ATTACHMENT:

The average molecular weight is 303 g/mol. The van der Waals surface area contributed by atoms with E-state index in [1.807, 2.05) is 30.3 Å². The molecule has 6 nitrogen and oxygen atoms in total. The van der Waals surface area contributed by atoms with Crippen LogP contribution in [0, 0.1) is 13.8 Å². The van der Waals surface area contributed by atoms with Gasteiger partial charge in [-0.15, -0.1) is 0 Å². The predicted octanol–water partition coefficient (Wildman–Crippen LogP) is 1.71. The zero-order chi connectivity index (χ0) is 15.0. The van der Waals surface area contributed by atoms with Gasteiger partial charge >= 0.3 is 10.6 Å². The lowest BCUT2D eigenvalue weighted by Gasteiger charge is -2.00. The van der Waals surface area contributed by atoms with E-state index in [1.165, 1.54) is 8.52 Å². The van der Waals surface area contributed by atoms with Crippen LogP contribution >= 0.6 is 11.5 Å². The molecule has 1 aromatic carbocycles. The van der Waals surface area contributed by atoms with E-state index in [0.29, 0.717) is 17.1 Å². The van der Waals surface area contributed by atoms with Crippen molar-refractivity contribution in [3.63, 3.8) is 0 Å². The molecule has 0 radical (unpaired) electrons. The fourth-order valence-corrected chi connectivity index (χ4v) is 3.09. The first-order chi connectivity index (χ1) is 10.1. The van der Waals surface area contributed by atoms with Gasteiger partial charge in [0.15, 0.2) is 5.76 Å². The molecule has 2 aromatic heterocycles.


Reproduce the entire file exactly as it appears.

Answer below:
The average molecular weight is 303 g/mol. The van der Waals surface area contributed by atoms with E-state index in [1.807, 2.05) is 30.3 Å². The molecule has 6 nitrogen and oxygen atoms in total. The van der Waals surface area contributed by atoms with Crippen LogP contribution in [0, 0.1) is 13.8 Å². The van der Waals surface area contributed by atoms with Gasteiger partial charge in [-0.15, -0.1) is 0 Å². The predicted octanol–water partition coefficient (Wildman–Crippen LogP) is 1.71. The zero-order chi connectivity index (χ0) is 15.0. The van der Waals surface area contributed by atoms with Gasteiger partial charge >= 0.3 is 10.6 Å². The lowest BCUT2D eigenvalue weighted by Gasteiger charge is -2.00. The van der Waals surface area contributed by atoms with E-state index in [1.165, 1.54) is 8.52 Å². The van der Waals surface area contributed by atoms with Crippen LogP contribution >= 0.6 is 11.5 Å². The molecule has 1 aromatic carbocycles. The van der Waals surface area contributed by atoms with E-state index in [0.29, 0.717) is 17.1 Å². The van der Waals surface area contributed by atoms with Crippen molar-refractivity contribution in [3.63, 3.8) is 0 Å². The molecule has 0 radical (unpaired) electrons. The fourth-order valence-corrected chi connectivity index (χ4v) is 3.09. The first-order chi connectivity index (χ1) is 10.1. The van der Waals surface area contributed by atoms with Gasteiger partial charge in [0.15, 0.2) is 5.76 Å². The molecule has 2 aromatic heterocycles.